Today’s guest author is Caroline Hope Case. She’s a Belmont graduate student and a production editor at LifeWay Christian Resources.
One of my best friends just became certified as a yoga instructor. She enjoys merging an Eastern practice with a biblical approach to exercise. Rather than emptying her mind, she meditates on Scripture while she does yoga. I had the privilege of spending four days with her during her visit to Nashville last week. An avid runner and rock climber, I had been trying to get into the practice of yoga to help with a recent knee injury, improve flexibility, and promote bodily relaxation. It was fortuitous timing when Anna showed up at my door with a yoga mat, a playlist of worship songs, and some lavender essential oil spray (scoffers be warned).
I was ready to laugh because although I knew how helpful yoga can be for the body and mind, it seemed silly. Stretching can increase blood flow? Breathing a certain way can slow down my racing heart? I can actually feel at peace while closing my eyes and lying on the floor? Come on. I run for exercise, not contort my body in weird shapes. I didn’t expect it to be exercise, nor did I expect it to alter my mindset. In both cases I was proved wrong.
We prayed before we started our hour-long session. We read some Scripture and meditated on what God had to say as we laid down and breathed deeply and intensely. The more I concentrated on my breathing, the more I was able to focus on what God was saying to me at the moment. The most striking pose for me was the child’s pose. “This is the pose you will always go back to, particularly when you need to rest during the session,” she said. The child’s pose involves lying face down, knees to chest, and arms stretched out. The pose is all-too-similar to the laying prostrate in the temple that we read about in the Old Testament.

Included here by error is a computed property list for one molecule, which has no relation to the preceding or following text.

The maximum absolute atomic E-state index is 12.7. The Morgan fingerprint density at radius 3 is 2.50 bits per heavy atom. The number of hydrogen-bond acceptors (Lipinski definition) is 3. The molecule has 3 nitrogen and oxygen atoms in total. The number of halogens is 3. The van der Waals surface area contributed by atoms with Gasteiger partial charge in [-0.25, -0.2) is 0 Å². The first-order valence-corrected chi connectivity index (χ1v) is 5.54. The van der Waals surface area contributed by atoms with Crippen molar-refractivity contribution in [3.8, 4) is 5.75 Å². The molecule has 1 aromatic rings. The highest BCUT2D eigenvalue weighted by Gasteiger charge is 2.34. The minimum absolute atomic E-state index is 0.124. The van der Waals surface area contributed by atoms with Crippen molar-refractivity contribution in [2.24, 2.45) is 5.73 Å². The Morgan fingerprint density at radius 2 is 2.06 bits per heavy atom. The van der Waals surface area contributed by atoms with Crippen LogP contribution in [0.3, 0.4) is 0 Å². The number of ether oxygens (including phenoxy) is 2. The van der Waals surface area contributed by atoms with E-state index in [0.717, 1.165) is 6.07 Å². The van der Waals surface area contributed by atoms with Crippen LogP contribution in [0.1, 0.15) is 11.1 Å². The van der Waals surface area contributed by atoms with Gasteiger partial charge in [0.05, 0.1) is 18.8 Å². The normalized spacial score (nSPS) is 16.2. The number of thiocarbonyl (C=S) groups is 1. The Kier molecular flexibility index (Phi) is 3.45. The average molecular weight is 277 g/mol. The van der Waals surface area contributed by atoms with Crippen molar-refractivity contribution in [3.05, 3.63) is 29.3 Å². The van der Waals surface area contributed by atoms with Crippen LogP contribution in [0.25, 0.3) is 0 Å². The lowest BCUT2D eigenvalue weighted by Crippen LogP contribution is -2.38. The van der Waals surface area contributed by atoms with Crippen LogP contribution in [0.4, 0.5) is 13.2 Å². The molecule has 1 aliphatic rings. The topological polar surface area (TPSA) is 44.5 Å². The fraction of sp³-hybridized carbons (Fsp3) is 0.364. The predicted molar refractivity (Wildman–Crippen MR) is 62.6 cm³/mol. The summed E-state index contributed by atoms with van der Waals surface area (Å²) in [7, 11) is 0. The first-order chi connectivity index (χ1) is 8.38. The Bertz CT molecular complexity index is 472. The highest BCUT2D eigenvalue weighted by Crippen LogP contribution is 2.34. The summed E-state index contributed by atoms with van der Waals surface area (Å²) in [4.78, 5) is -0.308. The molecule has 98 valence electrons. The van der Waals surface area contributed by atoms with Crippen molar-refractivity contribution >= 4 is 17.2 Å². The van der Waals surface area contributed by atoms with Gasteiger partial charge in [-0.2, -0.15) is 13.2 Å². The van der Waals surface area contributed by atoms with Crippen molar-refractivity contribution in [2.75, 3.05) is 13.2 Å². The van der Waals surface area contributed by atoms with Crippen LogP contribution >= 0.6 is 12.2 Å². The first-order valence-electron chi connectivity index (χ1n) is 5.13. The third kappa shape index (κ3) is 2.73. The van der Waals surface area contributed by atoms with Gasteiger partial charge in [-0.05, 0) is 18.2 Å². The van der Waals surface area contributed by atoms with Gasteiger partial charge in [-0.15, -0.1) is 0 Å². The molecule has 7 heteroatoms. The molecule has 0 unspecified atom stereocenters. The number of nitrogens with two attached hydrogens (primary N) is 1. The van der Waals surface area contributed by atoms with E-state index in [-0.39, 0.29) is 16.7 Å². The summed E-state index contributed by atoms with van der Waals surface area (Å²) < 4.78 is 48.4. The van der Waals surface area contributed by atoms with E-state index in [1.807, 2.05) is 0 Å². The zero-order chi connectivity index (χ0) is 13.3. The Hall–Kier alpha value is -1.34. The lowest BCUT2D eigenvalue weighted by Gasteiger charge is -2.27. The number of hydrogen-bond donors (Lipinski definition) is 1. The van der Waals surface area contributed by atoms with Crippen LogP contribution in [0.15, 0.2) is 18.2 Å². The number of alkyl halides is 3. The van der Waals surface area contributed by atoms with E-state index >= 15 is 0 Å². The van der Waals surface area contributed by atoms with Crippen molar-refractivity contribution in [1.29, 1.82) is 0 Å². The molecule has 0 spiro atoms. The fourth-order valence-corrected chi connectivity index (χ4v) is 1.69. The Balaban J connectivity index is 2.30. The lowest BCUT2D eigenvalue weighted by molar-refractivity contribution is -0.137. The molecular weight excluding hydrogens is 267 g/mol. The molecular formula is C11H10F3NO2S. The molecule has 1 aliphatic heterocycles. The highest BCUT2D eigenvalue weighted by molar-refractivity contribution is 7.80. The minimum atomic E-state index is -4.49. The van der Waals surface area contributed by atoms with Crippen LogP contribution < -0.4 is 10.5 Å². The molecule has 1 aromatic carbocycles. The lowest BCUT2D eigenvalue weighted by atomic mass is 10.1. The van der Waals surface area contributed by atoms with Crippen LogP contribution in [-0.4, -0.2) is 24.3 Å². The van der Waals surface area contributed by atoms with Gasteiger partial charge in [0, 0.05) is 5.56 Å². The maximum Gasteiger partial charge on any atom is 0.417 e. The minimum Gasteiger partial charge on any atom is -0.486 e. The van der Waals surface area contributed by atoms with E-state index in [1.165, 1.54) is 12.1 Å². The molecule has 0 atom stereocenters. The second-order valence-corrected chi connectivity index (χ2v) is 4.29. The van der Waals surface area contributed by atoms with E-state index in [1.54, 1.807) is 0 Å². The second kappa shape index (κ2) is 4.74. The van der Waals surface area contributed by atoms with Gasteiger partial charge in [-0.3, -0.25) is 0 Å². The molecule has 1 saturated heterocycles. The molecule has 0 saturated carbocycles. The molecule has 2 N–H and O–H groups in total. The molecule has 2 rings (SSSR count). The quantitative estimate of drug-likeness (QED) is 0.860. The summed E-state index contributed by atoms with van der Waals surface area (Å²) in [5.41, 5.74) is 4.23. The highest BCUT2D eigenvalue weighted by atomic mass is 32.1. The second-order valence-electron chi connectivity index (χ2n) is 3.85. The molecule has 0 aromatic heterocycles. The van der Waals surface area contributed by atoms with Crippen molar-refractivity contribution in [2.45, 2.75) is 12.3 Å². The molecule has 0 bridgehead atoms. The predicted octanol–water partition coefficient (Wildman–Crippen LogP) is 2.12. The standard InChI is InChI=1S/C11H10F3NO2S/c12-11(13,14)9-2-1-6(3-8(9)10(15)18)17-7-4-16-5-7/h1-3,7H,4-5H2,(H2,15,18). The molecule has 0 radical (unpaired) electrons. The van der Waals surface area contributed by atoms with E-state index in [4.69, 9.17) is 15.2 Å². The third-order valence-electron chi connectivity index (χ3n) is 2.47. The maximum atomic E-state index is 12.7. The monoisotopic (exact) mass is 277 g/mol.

The child’s pose is the pose of surrender. It is the pose of rest. It is the pose that centers your body and mind. The pose, in every way, enables you to go deeper and further.
I think Jesus was on to something when He said, “I’m telling you, once and for all, that unless you return to square one and start over like children, you’re not even going to get a look at the kingdom, let alone get in. Whoever becomes simple and elemental again, like this child, will rank high in God’s kingdom” (Matthew 18:3-4, The Message).
I love Jesus because His expectations for us aren’t lofty. He doesn’t anticipate us to have it all together. He’s not peering down from heaven with a pointed finger saying, “I will only be pleased with you if you do x, y, and z for Me…If you look a certain way…If you clock in a number of hours serving my Name.” Rather, Jesus wants us to take on the attitude of children. Parents don’t expect their children to get it right the first time—all that parents “expect” of their children is to be loved and to love in return.
It is in the child’s pose that we trust. In the child’s pose, we lay prostrate in adoration. Start by loving Jesus like a child this week. Adore Him for His goodness, His protection, His love. You’ll be amazed when you let Him love on you, how at peace you feel with yourself, with God, and with the world.